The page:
Jon Batiste Transmits A World-Wide Sonic Message Review+Photos: Jon Batiste at Brooklyn Steel 8/18/23
NEW YORK, NY—Jon Batiste’s shows have always felt like a kind of baptism, a renewal of faith. And I mean baptism in the most expansive sense—not the strictures of scripture but an unwavering belief that by making and sharing music, we wash away the stain of fear to see ourselves and one another clearly. I find in Batiste’s music a belief in love’s redeeming power, a way to call us all home no matter how great the distance.
In World Music Radio—the follow-up to Grammy-winning WE ARE (2021)—Batiste adopts the persona of an interstellar DJ Billy Bob Bo Bob, curating a boundary-hopping collection of music for a late-night transmission through the cosmos. In a recent N.Y. Times interview, Batiste describes the character as a griot, a storyteller, a unifier, a disrupter—and a rebel. The spoken interludes carry on through the album. I leave it to critics to debate whether World Music Radio is an ambitious sonic kaleidoscope or a too-safe pivot toward pop hooks. The morning the album dropped, I texted a friend: “I’m on track 2 and my spirit feels uplifted.” She responded: “It’s so beautiful and one of those very rare concept albums where the spoken segments actually work.” That’s more than enough for me.
The album features a dizzying array of collaborators, including Lana Del Ray, K-pop outfit NewJeans, Colombian singer Camillo, Atlanta rapper JID, Leigh-Anne Pinnock of Little Mix, Nigerian singer Fireboy DML, and South African Ampiano producers Native Soul. (Admittedly, I don’t know how to feel about Kenny G’s sax solo on the instrumental “Clair de Lune.”)
“Uneasy” is a standout track—synths wrapping around Batiste’s beguiling falsetto as he leads us through a landscape cleaved in two (left and the right talkin’ two different stories). Midway through, everything drops out but the beat and piano as Lil Wayne takes the mic (had me on the hardtop, thinkin’ it was easy street), and then synths and horns weave back in, somehow making the fractured a bit more whole.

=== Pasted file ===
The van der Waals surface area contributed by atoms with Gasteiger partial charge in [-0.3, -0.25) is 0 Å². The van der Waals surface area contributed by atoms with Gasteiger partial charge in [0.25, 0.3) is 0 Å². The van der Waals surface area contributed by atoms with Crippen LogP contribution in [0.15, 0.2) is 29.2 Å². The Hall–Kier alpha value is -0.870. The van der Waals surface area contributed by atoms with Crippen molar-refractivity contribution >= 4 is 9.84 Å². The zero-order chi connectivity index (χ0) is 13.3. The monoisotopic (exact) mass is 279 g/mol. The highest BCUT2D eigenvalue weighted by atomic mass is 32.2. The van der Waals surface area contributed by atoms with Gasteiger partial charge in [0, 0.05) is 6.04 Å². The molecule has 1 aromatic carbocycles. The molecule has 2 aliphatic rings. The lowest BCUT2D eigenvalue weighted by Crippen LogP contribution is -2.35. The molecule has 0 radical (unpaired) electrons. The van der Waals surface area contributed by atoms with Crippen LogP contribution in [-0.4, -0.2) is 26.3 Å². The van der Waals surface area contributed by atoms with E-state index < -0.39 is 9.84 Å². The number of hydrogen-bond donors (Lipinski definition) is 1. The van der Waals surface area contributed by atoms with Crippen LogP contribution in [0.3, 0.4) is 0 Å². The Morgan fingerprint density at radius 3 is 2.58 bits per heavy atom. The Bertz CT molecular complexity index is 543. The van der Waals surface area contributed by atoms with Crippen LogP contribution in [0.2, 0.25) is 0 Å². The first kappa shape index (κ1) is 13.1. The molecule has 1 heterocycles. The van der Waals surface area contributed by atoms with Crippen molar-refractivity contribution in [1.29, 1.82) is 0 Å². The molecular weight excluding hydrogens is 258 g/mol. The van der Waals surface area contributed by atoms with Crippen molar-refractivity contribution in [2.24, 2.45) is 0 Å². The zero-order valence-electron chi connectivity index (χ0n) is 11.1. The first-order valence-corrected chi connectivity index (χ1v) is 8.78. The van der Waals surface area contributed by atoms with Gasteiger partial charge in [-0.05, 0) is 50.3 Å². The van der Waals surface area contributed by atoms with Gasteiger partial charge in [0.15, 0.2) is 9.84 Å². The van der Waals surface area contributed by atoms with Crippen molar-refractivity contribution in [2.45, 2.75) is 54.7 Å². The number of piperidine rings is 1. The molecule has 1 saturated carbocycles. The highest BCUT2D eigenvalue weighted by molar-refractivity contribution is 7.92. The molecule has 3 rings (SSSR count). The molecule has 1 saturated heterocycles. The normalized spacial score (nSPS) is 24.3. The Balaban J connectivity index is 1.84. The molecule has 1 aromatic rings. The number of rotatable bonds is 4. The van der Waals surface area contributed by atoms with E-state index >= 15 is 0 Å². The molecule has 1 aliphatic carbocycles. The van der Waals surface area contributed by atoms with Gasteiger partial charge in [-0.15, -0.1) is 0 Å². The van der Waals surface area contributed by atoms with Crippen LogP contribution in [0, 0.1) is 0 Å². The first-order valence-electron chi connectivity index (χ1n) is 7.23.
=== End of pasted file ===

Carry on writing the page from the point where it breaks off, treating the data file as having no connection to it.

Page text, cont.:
On Friday night at Brooklyn Steel, Batiste donned the fantastical vintage headphones that appear on the album art, a pair of radio antenna jutting upward (a playful nod to alien appendages?). With a full band of horns, percussion, backup singers, indigenous vocalists/drummers, a cohort of rappers—and at one point, some lucky audience members pulled up onto the stage—the show was as joyous as any I’ve attended. Batiste switched between piano, melodica, and guitar, and hopped down to play from the floor at a few points. The crowd wasn’t so familiar with the new songs (the album dropped just that morning), and it took some amiable coaxing for us to nail down the refrain to “Raindance,” but we were trying in earnest—and that earnestness was everything.
The word “anhedonia” has popped up in conversations with friends recently. The disconnect from feelings of pleasure is a strange place to sit for any length of time, and the longer you remain, the harder it is to claw your way out. This show reminded me that the only way for me to find my way through is to drink deeply from the wells of joy where I find them, to let the bassline substitute for my heartbeat, to be open to receiving these transmissions.
From the pulsing electropop of “Calling Your Name” to the piano ballad “Butterfly” to the full-room EDM of “Worship,” Batiste wove together disparate musical threads. Perhaps I should say “supposedly disparate”—he’s so familiar with and comfortable with these musical traditions and geographies, and in his hands, I can believe that all of this was always already a unified whole.
Unified, but not a monolith—Batiste’s activism is one that embraces all races and politics, but not in a way that erases differences or histories. I’m not sure I can explain it, but I felt it in the protest marches/street concerts he led in summer 2020. (If you’re in Chicago, my image of Batiste performing on the steps of Brooklyn Public Library is part of an outdoor exhibit curated by Courtney Love and Julie Panebianco for the ARChive of Contemporary Music.) If we don’t start with a belief in shared humanity, we won’t get very far.
A small part of me misses the pre-Colbert days, when I would shyly exchange a few words with Batiste after his late-night sets at DC’s Bohemian Caverns. But his is a message that needs to be beamed far and wide, and the night at Brooklyn Steel felt like a promise of continued conversation.
The show didn’t end on stage. In the tradition of his Stay Human band’s “love riots” in the streets, Batiste walked onto the floor, and band and crowd followed. Maybe a hundred of us managed to go into the streets before the rest got stuck in a scrum between the front door and the bar. I was in the latter group, sweaty, smiling, at a standstill. And then I heard the music again. The New Orleans-style second line had spilled onto the streets and doubled back into the venue, and there was Batiste, down to a white undershirt, sweat glistening, head thrown back as he danced his way across the room, clasping hands, the crowd parting as the horns and tambourines followed.The place that you left me is the place that you find me. Pick up a copy of World Music Radio here. Los Angeles: Jon Batiste plays Fonda Theater this Wednesday, August 23 (tickets here). Follow Jon Batiste on Facebook, Twitter and Instagram.